Sump pump analysis paralysis

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BlkSC

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Hello all, first time poster but I've read more threads here than I can count...and that has led me to analysis paralysis. A lot of this may be useless info but I want to paint the best picture I can in hopes of getting the best answer. First bit of useless information, I'm an electrician by trade and plumbing isn't high on my list of things I like to do...electricity gets loose and it (should) trip a breaker...water gets loose...f-ed.

In 2016, I bought a house that was built in 1999. For approximately 2 years before I bought it, the house was foreclosed on and sat vacant. Of course, because there was no power, the finished basement got water in it...but the bank paid someone to remove all the carpet and replace the bottom four feet of the sheetrock throughout before they put it up for sale. From the few things that weren't replaced (the bathroom vanity), it doesn't look like the water got more than a couple inches high.

Before I even moved in, I bought a Zoeller M82 pedestal sump pump as I was just certain I'd find the installed sump pump (1/3hp Wayne pedestal pump, 18"x24" sump, 1.5" discharge that travels up 5.5', 5' horizontally outside and down underground all the way out to the curb, I'd guess 100'...maybe 150') dead. To my surprise it worked...and has continued to work since I moved in. So I figured I'd just keep the new sump pump as a spare. For the first couple years, the sump pump rarely ran, only when it would rain fairly heavy for a longer period of time and never runs in the winter or middle of summer.

In 2019, we got torrential downpours that ended up flooding part of the town, what many would say was a 100 year flood. So bad that I left my house for a callout driving my normal route over the spill way south of the lake and when I attempted to get home just an hour later, going that same way was impassible. Come to find out, my neighborhood can become an island when it floods. I was very accustomed to slow floods growing up, this was my first experience with a flash flood. About an hour later, I found a way to get back to my house (despite the fact I made it home, I'll never do what I did to get home again). My sump pump was running non-stop and the motor was so hot I couldn't touch it. Without shutting off, the float would come up, start going back down and just before it would shut off, the float would just stop and slowly start coming back up. I later had an epiphany that the suction of the sump is on the top, the water was rushing in so fast that it was causing the pump to cavitate. I tested this later by deflecting the incoming water with a hamper lid, worked like a charm. When it's really bad, the sump pump runs approximately 20 seconds, is off for 40 seconds, then comes back on, etc...and this was after I adjusted it to come on when the water level almost gets up to the single incoming drain tile.

This may be more worthless info but here goes. I was at work and it was raining pretty good most of the day, enough that when I got home I expected to hear my sump pump running. I was home for a few minutes and hadn't heard it so I investigated. The float was stuck...but the water was still about three inches from escaping from the sump. I unstuck the float and it ran off and on for a few hours before the drain tile was empty (this is when I did the hamper lid cavitation experiment). It makes me think that, if the sump pump were to die while I'm home, I'd have some time to change it out before the sump overflowed...but in the back of my mind I think this may just be a false sense of security.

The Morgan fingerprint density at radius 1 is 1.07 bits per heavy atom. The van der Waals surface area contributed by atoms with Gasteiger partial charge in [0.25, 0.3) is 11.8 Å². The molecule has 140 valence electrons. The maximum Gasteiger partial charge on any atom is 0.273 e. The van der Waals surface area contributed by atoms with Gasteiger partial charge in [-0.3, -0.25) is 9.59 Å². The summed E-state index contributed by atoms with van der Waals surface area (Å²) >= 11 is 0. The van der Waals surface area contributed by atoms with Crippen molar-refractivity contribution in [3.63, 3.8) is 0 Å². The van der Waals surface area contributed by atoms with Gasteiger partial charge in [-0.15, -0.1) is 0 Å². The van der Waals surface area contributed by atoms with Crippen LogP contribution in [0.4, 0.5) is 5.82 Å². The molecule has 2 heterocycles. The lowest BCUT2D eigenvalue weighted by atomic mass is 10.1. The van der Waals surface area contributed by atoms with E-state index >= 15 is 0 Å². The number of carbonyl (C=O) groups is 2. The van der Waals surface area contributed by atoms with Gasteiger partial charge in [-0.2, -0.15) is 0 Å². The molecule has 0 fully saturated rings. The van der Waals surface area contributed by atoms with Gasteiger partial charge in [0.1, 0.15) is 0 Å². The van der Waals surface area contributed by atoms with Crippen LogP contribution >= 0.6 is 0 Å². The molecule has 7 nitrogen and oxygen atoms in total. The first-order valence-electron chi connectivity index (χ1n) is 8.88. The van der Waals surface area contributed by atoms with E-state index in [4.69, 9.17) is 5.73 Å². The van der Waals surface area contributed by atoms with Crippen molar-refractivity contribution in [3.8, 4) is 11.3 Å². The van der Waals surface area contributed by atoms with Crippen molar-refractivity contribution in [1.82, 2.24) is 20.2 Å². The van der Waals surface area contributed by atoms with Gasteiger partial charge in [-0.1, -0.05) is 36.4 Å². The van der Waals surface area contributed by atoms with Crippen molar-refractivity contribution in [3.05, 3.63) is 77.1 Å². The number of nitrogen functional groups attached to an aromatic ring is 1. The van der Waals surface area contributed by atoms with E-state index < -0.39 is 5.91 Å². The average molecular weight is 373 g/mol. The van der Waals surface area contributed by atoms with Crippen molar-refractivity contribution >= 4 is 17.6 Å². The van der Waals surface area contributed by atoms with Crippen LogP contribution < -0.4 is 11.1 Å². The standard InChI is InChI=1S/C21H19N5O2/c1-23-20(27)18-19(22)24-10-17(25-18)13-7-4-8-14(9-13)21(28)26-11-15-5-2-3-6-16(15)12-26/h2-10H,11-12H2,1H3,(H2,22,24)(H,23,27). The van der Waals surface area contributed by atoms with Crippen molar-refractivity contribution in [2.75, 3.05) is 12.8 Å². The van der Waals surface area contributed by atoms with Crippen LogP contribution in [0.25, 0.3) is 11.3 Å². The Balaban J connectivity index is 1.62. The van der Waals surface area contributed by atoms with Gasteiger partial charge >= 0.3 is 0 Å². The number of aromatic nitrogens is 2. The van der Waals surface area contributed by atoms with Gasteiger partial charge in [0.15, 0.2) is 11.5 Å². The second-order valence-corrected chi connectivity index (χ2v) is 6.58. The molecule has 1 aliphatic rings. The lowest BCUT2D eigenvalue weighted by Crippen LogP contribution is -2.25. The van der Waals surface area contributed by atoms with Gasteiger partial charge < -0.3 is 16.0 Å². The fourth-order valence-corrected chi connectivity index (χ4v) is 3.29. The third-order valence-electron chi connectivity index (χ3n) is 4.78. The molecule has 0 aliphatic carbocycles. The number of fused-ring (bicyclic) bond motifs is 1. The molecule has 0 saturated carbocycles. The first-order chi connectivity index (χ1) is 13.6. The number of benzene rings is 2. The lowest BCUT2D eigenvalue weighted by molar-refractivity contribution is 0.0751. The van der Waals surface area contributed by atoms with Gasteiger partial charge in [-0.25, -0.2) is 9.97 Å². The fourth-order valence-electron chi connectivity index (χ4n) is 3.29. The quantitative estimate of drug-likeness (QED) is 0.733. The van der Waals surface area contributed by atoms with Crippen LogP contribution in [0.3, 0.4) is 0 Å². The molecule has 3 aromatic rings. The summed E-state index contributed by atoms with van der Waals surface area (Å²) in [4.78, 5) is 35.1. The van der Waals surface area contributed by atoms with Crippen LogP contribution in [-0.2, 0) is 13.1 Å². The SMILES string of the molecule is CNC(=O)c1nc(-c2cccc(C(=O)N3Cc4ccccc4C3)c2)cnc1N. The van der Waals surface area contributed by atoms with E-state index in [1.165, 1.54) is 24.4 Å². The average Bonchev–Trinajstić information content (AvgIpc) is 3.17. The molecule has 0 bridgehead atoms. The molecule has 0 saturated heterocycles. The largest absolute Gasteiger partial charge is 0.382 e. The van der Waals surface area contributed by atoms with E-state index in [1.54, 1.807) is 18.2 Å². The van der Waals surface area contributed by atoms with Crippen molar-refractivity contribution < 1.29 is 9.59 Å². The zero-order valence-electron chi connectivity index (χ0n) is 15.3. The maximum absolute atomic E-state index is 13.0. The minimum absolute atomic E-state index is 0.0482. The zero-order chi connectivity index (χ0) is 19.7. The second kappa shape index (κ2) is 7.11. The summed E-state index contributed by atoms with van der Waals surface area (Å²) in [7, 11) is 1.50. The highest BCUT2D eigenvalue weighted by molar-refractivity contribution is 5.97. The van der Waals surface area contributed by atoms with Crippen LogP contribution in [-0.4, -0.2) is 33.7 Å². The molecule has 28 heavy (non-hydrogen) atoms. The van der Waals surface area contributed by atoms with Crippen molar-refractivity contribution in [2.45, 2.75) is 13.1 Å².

My gutters are a couple years old, they go out several feet to good slope away from my house but...my backyard slopes towards my house. This summer, I plan on having a concrete patio poured, about 15 feet wide and the entire length of my house, with a sidewalk along the south of my house to the driveway. The slope of the patio will be such that it directs the water around my house to where I have good slope away. This may completely alleviate my sump pump "issues"...but, again, in the back of my mind, I can't help but wonder if the water table just comes up that high when it rains hard. If it helps, I'll attempt to draw a picture and attach it but my front yard slopes around 12 ft down to the road, then the house across the street is at the road level and their backyard then slopes down quite a lot as it runs out. Is it even possible for my water table to be higher than the house across the street?

I want to replace the sump pump. The neighborhood has lost power maybe a dozen times in the last six years, maybe two times for a couple hours (one of those times was the Big Freeze we experienced in February 2021), it's usually just a blip and it's never done it when my sump pump needed to run. But I'd really like to plan for more of a worse case scenario. I was about to pull the trigger on this:

Ion alternating sump pump with inverter battery backup

but then had the thought...two submersible pumps are going to take up quite a bit of my sump volume. It's approximately 15" from the bottom of my sump to the bottom of the drain tile, that's roughly 16.5 gallons. Minus the few inches in the bottom that's always left and the volume taken up by the pumps, I just wonder if this will lead to worse short cycling issues.

If you made it through all of this, what are your thoughts? Other than my obvious overthinking...lol
 

Drick

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Some thoughts;
1. Your comment about the stuck float and your basement still not flooding makes me think you have a fair amount of gravel underneath concrete floor and not just a drain tile. If you have a pump failure that gravel can act as a water storage area and buy you some time. The next time you have a storm I'd recommend unplugging the pump and watching how long it takes for your sump to fill to where you found it at with the stuck float.